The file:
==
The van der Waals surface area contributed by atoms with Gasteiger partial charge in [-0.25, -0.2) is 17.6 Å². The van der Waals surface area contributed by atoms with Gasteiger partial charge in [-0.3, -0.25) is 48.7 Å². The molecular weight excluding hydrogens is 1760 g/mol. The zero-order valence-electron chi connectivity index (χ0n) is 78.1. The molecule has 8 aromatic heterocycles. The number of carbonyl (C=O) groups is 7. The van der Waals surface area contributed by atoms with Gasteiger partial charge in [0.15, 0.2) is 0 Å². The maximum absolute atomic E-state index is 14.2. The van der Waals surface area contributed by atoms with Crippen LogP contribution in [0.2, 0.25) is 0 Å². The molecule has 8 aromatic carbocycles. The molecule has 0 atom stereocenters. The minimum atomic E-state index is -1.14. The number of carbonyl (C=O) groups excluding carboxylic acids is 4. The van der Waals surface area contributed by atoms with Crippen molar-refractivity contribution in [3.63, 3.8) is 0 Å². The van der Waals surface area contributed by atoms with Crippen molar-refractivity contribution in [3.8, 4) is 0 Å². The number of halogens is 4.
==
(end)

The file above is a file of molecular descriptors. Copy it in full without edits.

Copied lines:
The van der Waals surface area contributed by atoms with Gasteiger partial charge in [-0.25, -0.2) is 17.6 Å². The van der Waals surface area contributed by atoms with Gasteiger partial charge in [-0.3, -0.25) is 48.7 Å². The molecular weight excluding hydrogens is 1760 g/mol. The zero-order valence-electron chi connectivity index (χ0n) is 78.1. The molecule has 8 aromatic heterocycles. The number of carbonyl (C=O) groups is 7. The van der Waals surface area contributed by atoms with Gasteiger partial charge in [0.15, 0.2) is 0 Å². The maximum absolute atomic E-state index is 14.2. The van der Waals surface area contributed by atoms with Crippen LogP contribution in [0.2, 0.25) is 0 Å². The molecule has 8 aromatic carbocycles. The molecule has 0 atom stereocenters. The minimum atomic E-state index is -1.14. The number of carbonyl (C=O) groups excluding carboxylic acids is 4. The van der Waals surface area contributed by atoms with Crippen molar-refractivity contribution in [3.63, 3.8) is 0 Å². The van der Waals surface area contributed by atoms with Crippen molar-refractivity contribution in [3.8, 4) is 0 Å². The number of halogens is 4.